EPS 122:

Physics of the Earth and Planetary Interiors

Lecture notes
Problem sets
Term Project
Class Reviews
Richard Allen
Seismo Lab
Earth & Planetary
UC Berkeley


Richard Allen, Dept. Earth and Planetary Science. Biographical sketch
Email: rallen@berkeley.edu, Tel: 510 642 1275
Office hours: 9-10am Tu Th or by appointment. Office: 279 McCone Hall.

Grad student instructor
Rob Porritt - rwporritt@berkeley.edu
Office hours - TBA


  1. Lecture attendance: Tu Th 11-12:30pm in 325 McCone Hall.
  2. Reading: assigned for each lecture from various sources.
  3. Homework: assigned approximately every two weeks.
  4. Three mid-term exams: held in class during the semester.
  5. Term project: consisting of two paper reviews, abstract and paper.

The course will closely follow the class textbook (below) but will be supplemented with additional material from various other sources. The additional material will be made available to class participants by the instructor.
Textbook: "The Solid Earth: An Introduction to Global Geophysics" (2nd edition) by C.M.R. Fowler. Published by Cambridge University Press.

Term project
The goal of the term project is to give students experience of both the research process and how research is communicated. More information and guidelines.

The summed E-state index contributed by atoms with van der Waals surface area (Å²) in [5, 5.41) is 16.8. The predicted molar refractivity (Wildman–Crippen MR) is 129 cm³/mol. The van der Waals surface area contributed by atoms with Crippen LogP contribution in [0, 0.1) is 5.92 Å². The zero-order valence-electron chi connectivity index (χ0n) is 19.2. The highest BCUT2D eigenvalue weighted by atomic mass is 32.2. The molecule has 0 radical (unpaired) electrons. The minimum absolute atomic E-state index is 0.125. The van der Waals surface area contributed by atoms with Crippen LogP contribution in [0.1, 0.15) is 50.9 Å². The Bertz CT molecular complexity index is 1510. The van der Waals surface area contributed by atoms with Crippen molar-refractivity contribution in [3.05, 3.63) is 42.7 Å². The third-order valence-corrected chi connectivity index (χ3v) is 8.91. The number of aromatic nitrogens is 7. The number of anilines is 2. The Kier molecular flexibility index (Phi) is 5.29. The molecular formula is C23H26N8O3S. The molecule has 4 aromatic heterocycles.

35% - Homework
10% - Midterm I
10% - Midterm II
10% - Midterm III
35% - Term project (5% for paper reviews)

No late work will be accepted unless with the prior approval of an instructor.

Website - http://eps.berkeley.edu/~rallen/eps122

It is helpful if students have Mathematics 53, 54 or Physics 105. Without one of these classes students can still take the class but require the consent of the instructor.

EPS 122 is a 3 credit course.

Catalog description
Physics of the Earth and Planetary Interiors. (3 units) Three hours of lecture per week. Gravity field, density distribution, and internal structure of the earth and planets. Constitution, composition, temperature distribution, and energetics of the Earth's interior. The geomagnetic field, paleomagnetism, the geodynamo, and concepts in geophysical fluid dynamics.